- A. 50 years
- B. 60 years
- C. 70 years
According to data from more than 100 sources, by 2017 the average life expectancy worldwide was 72.8 years.
50 years would have been correct during the mid-1950s and early 1960s, and 60 years was correct in the 1970s and 1980s, and even as recently as the early 1990s in some countries. Thankfully, as a result of reduced poverty, improved nutrition, and better access to healthcare, things have improved substantially over the last six or seven decades.
You can find the full dataset (compiled by Gapminder) here.
The ignorance we found
Out of our 12,000 respondents, 37% answered this question correctly. Finally, our respondents beat the chimps! But let’s not get carried away; 37% is only a lit bit better than random.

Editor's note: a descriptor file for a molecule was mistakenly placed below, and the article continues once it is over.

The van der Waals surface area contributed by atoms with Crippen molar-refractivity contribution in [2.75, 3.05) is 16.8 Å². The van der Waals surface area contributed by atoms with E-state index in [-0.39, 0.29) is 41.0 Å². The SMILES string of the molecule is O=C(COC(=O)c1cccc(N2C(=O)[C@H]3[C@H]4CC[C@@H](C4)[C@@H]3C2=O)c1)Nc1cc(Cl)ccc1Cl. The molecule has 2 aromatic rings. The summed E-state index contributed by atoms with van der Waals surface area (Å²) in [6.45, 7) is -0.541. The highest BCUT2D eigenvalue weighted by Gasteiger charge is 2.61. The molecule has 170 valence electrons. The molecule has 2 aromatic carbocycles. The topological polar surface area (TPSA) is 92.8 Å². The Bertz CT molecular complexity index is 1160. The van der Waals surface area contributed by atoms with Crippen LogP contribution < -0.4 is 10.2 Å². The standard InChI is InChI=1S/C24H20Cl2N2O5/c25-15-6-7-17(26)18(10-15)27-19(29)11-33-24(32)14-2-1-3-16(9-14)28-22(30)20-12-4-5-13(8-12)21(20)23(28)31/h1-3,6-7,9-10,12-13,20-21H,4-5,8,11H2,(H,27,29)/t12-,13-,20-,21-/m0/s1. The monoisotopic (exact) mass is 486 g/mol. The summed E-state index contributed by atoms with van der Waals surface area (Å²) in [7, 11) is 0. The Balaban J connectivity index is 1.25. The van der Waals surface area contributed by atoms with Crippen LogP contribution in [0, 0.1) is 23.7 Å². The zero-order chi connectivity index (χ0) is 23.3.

Our South Korean respondents scored highest, with 49% choosing the correct answer, while at the other end our Norwegian respondents scored extremely poorly, with just 25% correct answers.
Why do people pick the wrong answer?
Most people suffer from an inaccurate misconception that the world is getting worse. Even in areas where we know things are getting better (like life expectancy) we still cling to the idea that things can’t be too good—that improvements must be very slow, if they happen at all.
In reality, global life expectancy has risen from 50 in the mid-1980s to almost 73 years in 2017. That’s a 35% improvement within a very short timespan – something most people simply wouldn’t be willing to accept without seeing the data for themselves.